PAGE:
Fresh produce will be available to less fortunate families in 18 counties in North Carolina this fall thanks to the volunteer efforts of Wake Forest University Schools of Business students.
Sixty-five Master of Business Administration, Master of Science in Accountancy, and Master of Arts in Management students took the Community Plunge on Saturday, Aug. 21 at the Food Bank Community Garden located on two acres of land at the Children’s Home in Winston-Salem.
“There’s no better way to get to know your classmates than by doing some hard work together,” said Renata Johnson (MSA ’11) as she pulled up old tomato plants to make room for new crops.
Andrew Verga (MBA ’11), President of the WFU Schools of Business Net Impact Chapter, organized this year’s Community Plunge day with a goal of introducing classmates to ways they can make an impact on social and environmental issues throughout the school year. “This emphasizes that community involvement, sustainability and charity work are crucial aspects of any management education,” he said.
The Food Bank Community Garden is the primary source of fresh produce for the Second Harvest Food Bank. The produce is also used in the Triad Community Kitchen to help train local residents for food service industry jobs.
“We are so grateful to have this group helping because it is going to make it possible for us to grow fall crops. Usually in the past, the crops have ended in the summer, but now we can grow a lot more food for the food bank,” said Ellen Kirby, coordinator, Food Bank Community Garden.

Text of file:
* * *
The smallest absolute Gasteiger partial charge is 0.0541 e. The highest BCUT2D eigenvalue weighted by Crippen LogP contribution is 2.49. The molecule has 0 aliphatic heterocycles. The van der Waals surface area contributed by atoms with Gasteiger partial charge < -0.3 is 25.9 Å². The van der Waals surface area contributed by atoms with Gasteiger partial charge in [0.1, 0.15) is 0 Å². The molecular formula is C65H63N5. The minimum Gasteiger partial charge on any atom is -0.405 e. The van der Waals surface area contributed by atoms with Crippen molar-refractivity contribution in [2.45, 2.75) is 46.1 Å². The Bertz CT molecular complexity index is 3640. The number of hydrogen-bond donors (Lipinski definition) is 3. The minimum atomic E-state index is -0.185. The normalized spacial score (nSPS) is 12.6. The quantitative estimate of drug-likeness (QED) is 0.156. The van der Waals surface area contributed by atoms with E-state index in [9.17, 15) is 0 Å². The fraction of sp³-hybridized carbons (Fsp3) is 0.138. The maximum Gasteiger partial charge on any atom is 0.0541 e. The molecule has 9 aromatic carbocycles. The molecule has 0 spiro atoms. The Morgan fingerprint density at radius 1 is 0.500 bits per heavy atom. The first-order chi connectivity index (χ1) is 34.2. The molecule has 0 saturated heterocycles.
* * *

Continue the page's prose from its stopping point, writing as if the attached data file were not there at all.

“We are all here because we have been given a lot of opportunities and we have worked hard to get here. We are certainly blessed. It gives us a good chance to reflect on our individual situations and help give opportunities to others,” said David Madison (MBA ’11).
The opportunity to work in the Food Bank Community Garden was one that Crystal Yun Guo (MSA ’11) would not miss. She enjoyed seeing crops go from seeds to the table when she volunteered at gardens in her home country of China. “I think everyone has a responsibility to others and to nature,” said Guo.
Dean of Business Steve Reinemund thanked the students for taking time on a Saturday to work in the community garden. “It’s a great way to start your academic career at Wake Forest by getting involved in our long standing tradition of giving back to the community,” he said.
The Community Plunge closed out a series of orientation activities that started the prior week.